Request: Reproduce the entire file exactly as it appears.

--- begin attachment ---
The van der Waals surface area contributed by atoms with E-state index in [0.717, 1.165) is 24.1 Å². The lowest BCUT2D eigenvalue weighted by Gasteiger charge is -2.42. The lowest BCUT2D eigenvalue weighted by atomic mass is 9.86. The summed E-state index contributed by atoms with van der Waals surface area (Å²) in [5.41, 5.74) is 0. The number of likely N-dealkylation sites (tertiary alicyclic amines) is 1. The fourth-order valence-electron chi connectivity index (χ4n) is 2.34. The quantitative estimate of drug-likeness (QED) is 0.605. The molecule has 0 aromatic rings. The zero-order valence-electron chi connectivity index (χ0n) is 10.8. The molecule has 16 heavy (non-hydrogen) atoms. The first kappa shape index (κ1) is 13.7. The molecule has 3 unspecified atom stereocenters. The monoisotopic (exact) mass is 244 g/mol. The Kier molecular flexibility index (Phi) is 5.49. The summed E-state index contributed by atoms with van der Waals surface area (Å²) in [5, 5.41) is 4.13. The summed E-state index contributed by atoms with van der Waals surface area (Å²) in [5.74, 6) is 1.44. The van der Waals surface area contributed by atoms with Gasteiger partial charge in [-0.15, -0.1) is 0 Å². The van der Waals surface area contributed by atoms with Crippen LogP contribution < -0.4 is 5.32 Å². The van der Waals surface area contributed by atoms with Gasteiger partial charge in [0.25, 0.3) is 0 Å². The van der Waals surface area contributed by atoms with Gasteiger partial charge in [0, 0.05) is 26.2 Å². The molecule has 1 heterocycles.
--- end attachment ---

The van der Waals surface area contributed by atoms with E-state index in [0.717, 1.165) is 24.1 Å². The lowest BCUT2D eigenvalue weighted by Gasteiger charge is -2.42. The lowest BCUT2D eigenvalue weighted by atomic mass is 9.86. The summed E-state index contributed by atoms with van der Waals surface area (Å²) in [5.41, 5.74) is 0. The number of likely N-dealkylation sites (tertiary alicyclic amines) is 1. The fourth-order valence-electron chi connectivity index (χ4n) is 2.34. The quantitative estimate of drug-likeness (QED) is 0.605. The molecule has 0 aromatic rings. The zero-order valence-electron chi connectivity index (χ0n) is 10.8. The molecule has 16 heavy (non-hydrogen) atoms. The first kappa shape index (κ1) is 13.7. The molecule has 3 unspecified atom stereocenters. The monoisotopic (exact) mass is 244 g/mol. The Kier molecular flexibility index (Phi) is 5.49. The summed E-state index contributed by atoms with van der Waals surface area (Å²) in [5, 5.41) is 4.13. The summed E-state index contributed by atoms with van der Waals surface area (Å²) in [5.74, 6) is 1.44. The van der Waals surface area contributed by atoms with Gasteiger partial charge in [-0.15, -0.1) is 0 Å². The van der Waals surface area contributed by atoms with Crippen LogP contribution < -0.4 is 5.32 Å². The van der Waals surface area contributed by atoms with Gasteiger partial charge in [0.25, 0.3) is 0 Å². The van der Waals surface area contributed by atoms with Gasteiger partial charge in [0, 0.05) is 26.2 Å². The molecule has 1 heterocycles.